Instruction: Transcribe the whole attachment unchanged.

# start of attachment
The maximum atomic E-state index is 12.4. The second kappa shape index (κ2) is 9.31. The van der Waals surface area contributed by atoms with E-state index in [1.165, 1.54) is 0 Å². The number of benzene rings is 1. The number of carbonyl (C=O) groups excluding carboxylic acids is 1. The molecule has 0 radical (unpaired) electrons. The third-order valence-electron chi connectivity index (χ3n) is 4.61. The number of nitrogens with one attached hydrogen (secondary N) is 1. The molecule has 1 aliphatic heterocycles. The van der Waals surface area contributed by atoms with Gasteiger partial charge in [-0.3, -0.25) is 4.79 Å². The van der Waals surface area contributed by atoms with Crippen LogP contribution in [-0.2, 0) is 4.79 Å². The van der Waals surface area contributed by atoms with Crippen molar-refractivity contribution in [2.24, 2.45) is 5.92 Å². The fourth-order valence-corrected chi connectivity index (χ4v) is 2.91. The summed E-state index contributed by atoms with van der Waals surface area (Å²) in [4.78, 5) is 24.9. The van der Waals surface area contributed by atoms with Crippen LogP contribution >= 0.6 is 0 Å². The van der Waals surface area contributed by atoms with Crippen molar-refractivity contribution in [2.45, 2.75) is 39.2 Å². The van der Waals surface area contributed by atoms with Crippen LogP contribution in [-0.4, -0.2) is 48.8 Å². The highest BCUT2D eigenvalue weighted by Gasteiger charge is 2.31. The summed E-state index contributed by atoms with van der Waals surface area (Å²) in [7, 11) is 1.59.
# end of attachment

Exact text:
The maximum atomic E-state index is 12.4. The second kappa shape index (κ2) is 9.31. The van der Waals surface area contributed by atoms with E-state index in [1.165, 1.54) is 0 Å². The number of benzene rings is 1. The number of carbonyl (C=O) groups excluding carboxylic acids is 1. The molecule has 0 radical (unpaired) electrons. The third-order valence-electron chi connectivity index (χ3n) is 4.61. The number of nitrogens with one attached hydrogen (secondary N) is 1. The molecule has 1 aliphatic heterocycles. The van der Waals surface area contributed by atoms with Gasteiger partial charge in [-0.3, -0.25) is 4.79 Å². The van der Waals surface area contributed by atoms with Crippen LogP contribution in [-0.2, 0) is 4.79 Å². The van der Waals surface area contributed by atoms with Crippen molar-refractivity contribution in [2.24, 2.45) is 5.92 Å². The fourth-order valence-corrected chi connectivity index (χ4v) is 2.91. The summed E-state index contributed by atoms with van der Waals surface area (Å²) in [4.78, 5) is 24.9. The van der Waals surface area contributed by atoms with Crippen LogP contribution >= 0.6 is 0 Å². The van der Waals surface area contributed by atoms with Crippen molar-refractivity contribution in [2.45, 2.75) is 39.2 Å². The van der Waals surface area contributed by atoms with Crippen LogP contribution in [-0.4, -0.2) is 48.8 Å². The highest BCUT2D eigenvalue weighted by Gasteiger charge is 2.31. The summed E-state index contributed by atoms with van der Waals surface area (Å²) in [7, 11) is 1.59.